The Metropolitan Forum Project Reviving Citizen Civic Engagement

Governor-elect faces tough budget struggle

October 15, 2003

San Jose Mercury News

By Laura Kurtzman and Ann E. Marimow

When he takes office, Gov.-elect Arnold Schwarzenegger will face the very same problem that flummoxed Gray Davis: an immense budget gap that could reach $25 billion.

During the campaign, Schwarzenegger refused to lay out a detailed plan. But he swore off tax increases, while pledging to protect education, which accounts for half the budget. That boxed him into a very tight corner. His difficulties may be compounded by court challenges that could unravel the borrowing schemes the Legislature enacted over the summer.

Schwarzenegger's credibility as a governor hinges on how well he tackles the budget crisis, which has bedeviled California for the past two years.

``I don't see that he has a magic wand,'' said Stephen Levy, director of the Center for the Continuing Study of the California Economy. ``He has to go through the various things that he thinks he can do and find out what the reality is after he's been governor a while.''

The problem is so large that Schwarzenegger may have no choice but to put a bond issue on the ballot and hope his popularity will win voter approval.

The governor-elect stoked rumors that he will do that when he said Thursday, ``I think the people should make the decision. I will let you know whether we go down that road.''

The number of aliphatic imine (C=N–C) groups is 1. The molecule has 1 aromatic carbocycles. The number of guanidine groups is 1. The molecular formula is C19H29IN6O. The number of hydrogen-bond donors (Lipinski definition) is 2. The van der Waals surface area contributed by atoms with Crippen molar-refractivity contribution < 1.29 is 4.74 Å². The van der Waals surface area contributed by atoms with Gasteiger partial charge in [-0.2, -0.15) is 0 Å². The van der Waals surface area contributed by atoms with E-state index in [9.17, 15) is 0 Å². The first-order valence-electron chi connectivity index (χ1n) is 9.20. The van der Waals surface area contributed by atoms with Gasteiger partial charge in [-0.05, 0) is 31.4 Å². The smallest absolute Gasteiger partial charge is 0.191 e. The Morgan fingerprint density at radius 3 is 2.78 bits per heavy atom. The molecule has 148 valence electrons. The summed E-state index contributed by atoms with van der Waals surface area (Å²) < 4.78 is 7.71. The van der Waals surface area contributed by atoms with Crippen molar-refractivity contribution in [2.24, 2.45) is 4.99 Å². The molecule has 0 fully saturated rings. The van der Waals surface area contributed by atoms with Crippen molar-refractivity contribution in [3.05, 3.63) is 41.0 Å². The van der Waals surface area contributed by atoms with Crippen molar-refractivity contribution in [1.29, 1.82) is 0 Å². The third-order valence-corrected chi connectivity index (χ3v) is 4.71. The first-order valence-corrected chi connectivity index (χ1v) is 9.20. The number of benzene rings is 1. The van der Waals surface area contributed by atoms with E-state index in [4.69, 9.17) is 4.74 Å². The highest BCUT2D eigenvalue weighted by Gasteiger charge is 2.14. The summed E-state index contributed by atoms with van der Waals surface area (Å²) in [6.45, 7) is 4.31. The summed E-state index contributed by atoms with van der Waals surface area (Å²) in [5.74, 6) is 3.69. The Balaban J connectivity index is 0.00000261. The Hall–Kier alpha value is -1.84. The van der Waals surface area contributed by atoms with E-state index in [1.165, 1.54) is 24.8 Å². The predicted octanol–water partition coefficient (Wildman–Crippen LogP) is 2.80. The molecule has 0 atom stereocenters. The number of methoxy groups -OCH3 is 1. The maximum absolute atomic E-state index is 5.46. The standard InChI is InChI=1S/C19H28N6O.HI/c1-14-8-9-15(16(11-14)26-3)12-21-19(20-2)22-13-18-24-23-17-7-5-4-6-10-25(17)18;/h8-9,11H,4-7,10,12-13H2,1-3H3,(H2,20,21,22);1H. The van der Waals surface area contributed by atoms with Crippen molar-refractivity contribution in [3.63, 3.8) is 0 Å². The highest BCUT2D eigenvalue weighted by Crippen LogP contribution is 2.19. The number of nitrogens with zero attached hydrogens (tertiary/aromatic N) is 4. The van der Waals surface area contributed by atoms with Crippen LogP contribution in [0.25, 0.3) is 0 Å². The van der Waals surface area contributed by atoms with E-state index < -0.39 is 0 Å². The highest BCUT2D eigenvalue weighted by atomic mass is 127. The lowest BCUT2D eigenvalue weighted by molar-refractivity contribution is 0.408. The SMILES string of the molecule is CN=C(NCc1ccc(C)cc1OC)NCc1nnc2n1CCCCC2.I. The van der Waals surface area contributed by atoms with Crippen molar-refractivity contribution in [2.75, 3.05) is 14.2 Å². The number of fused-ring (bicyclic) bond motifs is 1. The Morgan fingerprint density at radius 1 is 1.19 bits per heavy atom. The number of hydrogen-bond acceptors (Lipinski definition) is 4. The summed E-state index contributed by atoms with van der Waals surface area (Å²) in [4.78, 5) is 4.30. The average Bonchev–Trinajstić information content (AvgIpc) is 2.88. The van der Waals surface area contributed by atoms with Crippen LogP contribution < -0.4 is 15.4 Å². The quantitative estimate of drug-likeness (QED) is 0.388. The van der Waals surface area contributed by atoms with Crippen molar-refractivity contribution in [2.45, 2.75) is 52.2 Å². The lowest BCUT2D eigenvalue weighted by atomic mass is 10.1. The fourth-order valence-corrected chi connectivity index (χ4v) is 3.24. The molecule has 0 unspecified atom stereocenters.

$8 billion -- at least

Schwarzenegger will inherit a shortfall of at least $8 billion next year, unless tax revenues increase dramatically.

On top of that, the $12.6 billion the state plans to borrow to cover the accumulated deficit and pension payments is at risk. Taxpayer groups have challenged both in court.

What's more, Schwarzenegger has promised to repeal the car-tax increase, which would add an additional $4.2 billion to the deficit.

Schwarzenegger, who has been adamant about not raising taxes, has not said what programs he would be willing to cut, although the campaign has compiled a list of cuts that ``add up to the billions,'' according to Joel Fox, the former head of the Howard Jarvis Taxpayers Association who served as an adviser to Schwarzenegger during the recall campaign.

Fox said K-12 education was spared, which means the cuts would have to come out of the health and welfare programs that serve the poor.

But the new governor may have some advantages his predecessor lacked. He will have new authority to make reductions to state agencies of up to 5 percent to cover unanticipated expenses in other areas of state government. And the economy is showing signs of improvement.

Already, California has taken in an estimated $500 million more in tax revenue than expected in the first three months of the fiscal year.

But Ed Leamer of the UCLA Anderson Forecast cautioned that while retail sales in California have been strong, he does not expect the economy to get up enough speed to eliminate the deficit for several years.

``It will be tight times and tough decisions for at least five years,'' he said.